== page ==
Suspension and publication order were stayed
The Alberta Court of Appeal ruled that reputational harm is an irreparable harm that warranted the stay of a one-month suspension and publication order imposed upon a veterinarian.
Dr. Ignacio Tan III, a veterinarian, was suspended by a Hearing Tribunal of the Alberta Veterinary Medical Association for communications and discharge instructions with clients and breach of a previous order.
The Tribunal imposed upon Tan a suspension of 30 days, publication order, and fine, among others. Tan appealed to the Council of the Association, which affirmed the Tribunal’s decision.
Tan sought a stay of the judgment pending appeal to the appellate court. Tan argued that the one-month suspension will result in loss of income and have negative implications on his reputation.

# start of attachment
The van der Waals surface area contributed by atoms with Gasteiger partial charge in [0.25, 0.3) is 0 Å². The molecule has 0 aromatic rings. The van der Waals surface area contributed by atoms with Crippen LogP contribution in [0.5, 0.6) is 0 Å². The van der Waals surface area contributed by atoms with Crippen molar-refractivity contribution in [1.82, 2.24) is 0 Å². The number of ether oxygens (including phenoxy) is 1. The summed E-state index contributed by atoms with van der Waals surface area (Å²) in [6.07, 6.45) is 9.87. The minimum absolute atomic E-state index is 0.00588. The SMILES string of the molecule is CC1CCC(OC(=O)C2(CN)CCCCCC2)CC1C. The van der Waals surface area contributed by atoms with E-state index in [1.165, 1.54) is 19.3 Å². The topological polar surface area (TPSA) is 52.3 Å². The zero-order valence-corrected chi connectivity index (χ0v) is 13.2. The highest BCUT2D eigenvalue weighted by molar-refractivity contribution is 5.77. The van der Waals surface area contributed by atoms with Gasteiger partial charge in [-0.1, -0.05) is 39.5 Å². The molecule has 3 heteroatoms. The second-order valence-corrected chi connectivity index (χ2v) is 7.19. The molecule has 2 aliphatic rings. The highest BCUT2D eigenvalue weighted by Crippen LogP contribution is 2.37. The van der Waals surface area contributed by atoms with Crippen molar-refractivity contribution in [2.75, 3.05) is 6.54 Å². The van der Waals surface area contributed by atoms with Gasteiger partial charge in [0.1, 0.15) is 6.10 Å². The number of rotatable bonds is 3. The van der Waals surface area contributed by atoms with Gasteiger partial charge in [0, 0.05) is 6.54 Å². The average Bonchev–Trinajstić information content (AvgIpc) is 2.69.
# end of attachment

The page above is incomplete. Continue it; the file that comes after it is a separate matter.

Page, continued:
The appellate court agreed.
Suspension and the publication order may inflict reputational harm that is irreversible
In Tan v Alberta Veterinary Medical Association, 2022 ABCA 413, the appellate court found that the reputational harm that Tan would sustain constituted irreparable harm that warranted a stay of the judgment pending appeal.
The appellate court considered that the impact of a professional’s honest answer to his clients that he was suspended had a real potential for reputational or stigmatic consequences which cannot be unwound. A similar situation will arise in the publication order, said the court. Further, if the judgment was not stayed, the appeal could be rendered nugatory, said the court.
Further, the balance of convenience favours granting of the stay since the question in these circumstances is simply whether the suspension starts right away or gets moved down the line, said the court.
As for loss of income, the appellate court ruled that financial consequences do not constitute irreparable harm. The fine imposed upon Tan will not be stayed, as they do not meet the standard of irreparable harm or balance of convenience, said the court.